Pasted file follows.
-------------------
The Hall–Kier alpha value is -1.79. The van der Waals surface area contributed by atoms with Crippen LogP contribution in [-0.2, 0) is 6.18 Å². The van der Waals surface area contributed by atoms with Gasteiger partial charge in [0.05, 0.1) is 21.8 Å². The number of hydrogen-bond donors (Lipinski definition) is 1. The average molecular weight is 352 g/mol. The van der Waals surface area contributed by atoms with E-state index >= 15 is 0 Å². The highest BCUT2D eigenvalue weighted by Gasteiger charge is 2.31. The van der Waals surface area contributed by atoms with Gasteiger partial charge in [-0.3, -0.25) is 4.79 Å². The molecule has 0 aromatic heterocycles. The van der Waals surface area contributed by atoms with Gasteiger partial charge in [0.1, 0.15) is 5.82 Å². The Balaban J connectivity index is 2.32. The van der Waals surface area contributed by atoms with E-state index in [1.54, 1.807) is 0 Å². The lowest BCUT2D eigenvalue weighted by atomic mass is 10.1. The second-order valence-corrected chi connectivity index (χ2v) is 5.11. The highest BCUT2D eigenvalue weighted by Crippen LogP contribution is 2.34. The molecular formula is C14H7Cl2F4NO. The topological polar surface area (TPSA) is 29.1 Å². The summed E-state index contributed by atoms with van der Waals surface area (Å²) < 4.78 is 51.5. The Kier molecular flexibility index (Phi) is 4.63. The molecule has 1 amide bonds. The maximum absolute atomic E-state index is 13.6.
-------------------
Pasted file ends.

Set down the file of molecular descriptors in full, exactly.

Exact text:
The Hall–Kier alpha value is -1.79. The van der Waals surface area contributed by atoms with Crippen LogP contribution in [-0.2, 0) is 6.18 Å². The van der Waals surface area contributed by atoms with Gasteiger partial charge in [0.05, 0.1) is 21.8 Å². The number of hydrogen-bond donors (Lipinski definition) is 1. The average molecular weight is 352 g/mol. The van der Waals surface area contributed by atoms with E-state index >= 15 is 0 Å². The highest BCUT2D eigenvalue weighted by Gasteiger charge is 2.31. The van der Waals surface area contributed by atoms with Gasteiger partial charge in [-0.3, -0.25) is 4.79 Å². The molecule has 0 aromatic heterocycles. The van der Waals surface area contributed by atoms with Gasteiger partial charge in [0.1, 0.15) is 5.82 Å². The Balaban J connectivity index is 2.32. The van der Waals surface area contributed by atoms with E-state index in [1.54, 1.807) is 0 Å². The lowest BCUT2D eigenvalue weighted by atomic mass is 10.1. The second-order valence-corrected chi connectivity index (χ2v) is 5.11. The highest BCUT2D eigenvalue weighted by Crippen LogP contribution is 2.34. The molecular formula is C14H7Cl2F4NO. The topological polar surface area (TPSA) is 29.1 Å². The summed E-state index contributed by atoms with van der Waals surface area (Å²) < 4.78 is 51.5. The Kier molecular flexibility index (Phi) is 4.63. The molecule has 1 amide bonds. The maximum absolute atomic E-state index is 13.6.